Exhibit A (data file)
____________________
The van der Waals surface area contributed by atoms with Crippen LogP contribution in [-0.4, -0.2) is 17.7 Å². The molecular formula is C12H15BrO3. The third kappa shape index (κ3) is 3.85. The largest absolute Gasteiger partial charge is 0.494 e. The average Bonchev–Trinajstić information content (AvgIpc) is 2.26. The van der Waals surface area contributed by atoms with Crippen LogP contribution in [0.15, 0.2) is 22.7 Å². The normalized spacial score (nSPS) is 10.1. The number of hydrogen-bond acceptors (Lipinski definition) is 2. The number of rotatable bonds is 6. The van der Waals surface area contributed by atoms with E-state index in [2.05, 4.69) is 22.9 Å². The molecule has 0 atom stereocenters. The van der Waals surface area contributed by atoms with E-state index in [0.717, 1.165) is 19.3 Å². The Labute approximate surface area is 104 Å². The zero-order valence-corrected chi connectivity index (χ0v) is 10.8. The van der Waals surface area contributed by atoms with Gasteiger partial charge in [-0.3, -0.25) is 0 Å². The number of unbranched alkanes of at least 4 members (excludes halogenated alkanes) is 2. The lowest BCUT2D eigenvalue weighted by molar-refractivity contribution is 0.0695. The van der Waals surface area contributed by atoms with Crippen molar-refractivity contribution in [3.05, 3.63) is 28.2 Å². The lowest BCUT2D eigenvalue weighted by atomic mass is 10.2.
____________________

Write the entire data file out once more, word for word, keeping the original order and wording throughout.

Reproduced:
The van der Waals surface area contributed by atoms with Crippen LogP contribution in [-0.4, -0.2) is 17.7 Å². The molecular formula is C12H15BrO3. The third kappa shape index (κ3) is 3.85. The largest absolute Gasteiger partial charge is 0.494 e. The average Bonchev–Trinajstić information content (AvgIpc) is 2.26. The van der Waals surface area contributed by atoms with Crippen LogP contribution in [0.15, 0.2) is 22.7 Å². The normalized spacial score (nSPS) is 10.1. The number of hydrogen-bond acceptors (Lipinski definition) is 2. The number of rotatable bonds is 6. The van der Waals surface area contributed by atoms with E-state index in [2.05, 4.69) is 22.9 Å². The molecule has 0 atom stereocenters. The van der Waals surface area contributed by atoms with E-state index in [0.717, 1.165) is 19.3 Å². The Labute approximate surface area is 104 Å². The zero-order valence-corrected chi connectivity index (χ0v) is 10.8. The van der Waals surface area contributed by atoms with Gasteiger partial charge in [-0.3, -0.25) is 0 Å². The number of unbranched alkanes of at least 4 members (excludes halogenated alkanes) is 2. The lowest BCUT2D eigenvalue weighted by molar-refractivity contribution is 0.0695. The van der Waals surface area contributed by atoms with Crippen molar-refractivity contribution in [3.05, 3.63) is 28.2 Å². The lowest BCUT2D eigenvalue weighted by atomic mass is 10.2.